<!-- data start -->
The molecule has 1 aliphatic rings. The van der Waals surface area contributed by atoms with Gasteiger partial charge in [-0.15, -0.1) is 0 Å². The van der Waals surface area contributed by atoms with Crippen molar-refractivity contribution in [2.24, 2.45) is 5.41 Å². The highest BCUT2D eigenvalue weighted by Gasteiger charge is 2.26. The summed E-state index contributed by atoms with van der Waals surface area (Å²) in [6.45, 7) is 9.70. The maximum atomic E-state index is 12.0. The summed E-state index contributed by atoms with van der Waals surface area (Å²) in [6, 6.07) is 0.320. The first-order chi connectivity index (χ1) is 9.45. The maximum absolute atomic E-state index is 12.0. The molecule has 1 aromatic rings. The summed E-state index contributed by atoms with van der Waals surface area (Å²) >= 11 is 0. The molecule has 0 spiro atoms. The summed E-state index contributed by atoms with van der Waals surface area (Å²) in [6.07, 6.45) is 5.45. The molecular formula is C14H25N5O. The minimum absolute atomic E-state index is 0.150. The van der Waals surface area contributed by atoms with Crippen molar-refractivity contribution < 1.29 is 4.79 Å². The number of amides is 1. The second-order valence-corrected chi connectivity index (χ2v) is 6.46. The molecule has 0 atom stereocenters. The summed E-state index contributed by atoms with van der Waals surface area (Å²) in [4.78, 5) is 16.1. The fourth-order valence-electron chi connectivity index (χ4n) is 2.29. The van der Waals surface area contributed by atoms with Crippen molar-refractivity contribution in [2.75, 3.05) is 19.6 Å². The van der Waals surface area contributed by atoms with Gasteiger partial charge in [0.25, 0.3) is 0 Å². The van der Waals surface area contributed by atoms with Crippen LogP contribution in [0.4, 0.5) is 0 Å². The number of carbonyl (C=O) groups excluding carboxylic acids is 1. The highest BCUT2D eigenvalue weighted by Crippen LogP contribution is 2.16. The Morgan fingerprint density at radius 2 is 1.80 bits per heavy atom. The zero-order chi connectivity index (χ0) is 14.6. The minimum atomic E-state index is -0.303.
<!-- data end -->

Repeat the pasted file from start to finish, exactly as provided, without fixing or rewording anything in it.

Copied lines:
The molecule has 1 aliphatic rings. The van der Waals surface area contributed by atoms with Gasteiger partial charge in [-0.15, -0.1) is 0 Å². The van der Waals surface area contributed by atoms with Crippen molar-refractivity contribution in [2.24, 2.45) is 5.41 Å². The highest BCUT2D eigenvalue weighted by Gasteiger charge is 2.26. The summed E-state index contributed by atoms with van der Waals surface area (Å²) in [6.45, 7) is 9.70. The maximum atomic E-state index is 12.0. The summed E-state index contributed by atoms with van der Waals surface area (Å²) in [6, 6.07) is 0.320. The first-order chi connectivity index (χ1) is 9.45. The maximum absolute atomic E-state index is 12.0. The molecule has 1 aromatic rings. The summed E-state index contributed by atoms with van der Waals surface area (Å²) >= 11 is 0. The molecule has 0 spiro atoms. The summed E-state index contributed by atoms with van der Waals surface area (Å²) in [6.07, 6.45) is 5.45. The molecular formula is C14H25N5O. The minimum absolute atomic E-state index is 0.150. The van der Waals surface area contributed by atoms with Crippen molar-refractivity contribution < 1.29 is 4.79 Å². The number of amides is 1. The second-order valence-corrected chi connectivity index (χ2v) is 6.46. The molecule has 0 atom stereocenters. The summed E-state index contributed by atoms with van der Waals surface area (Å²) in [4.78, 5) is 16.1. The fourth-order valence-electron chi connectivity index (χ4n) is 2.29. The van der Waals surface area contributed by atoms with Crippen molar-refractivity contribution in [2.75, 3.05) is 19.6 Å². The van der Waals surface area contributed by atoms with Gasteiger partial charge in [0.25, 0.3) is 0 Å². The van der Waals surface area contributed by atoms with Crippen LogP contribution in [0.4, 0.5) is 0 Å². The number of carbonyl (C=O) groups excluding carboxylic acids is 1. The highest BCUT2D eigenvalue weighted by Crippen LogP contribution is 2.16. The Morgan fingerprint density at radius 2 is 1.80 bits per heavy atom. The zero-order chi connectivity index (χ0) is 14.6. The minimum atomic E-state index is -0.303.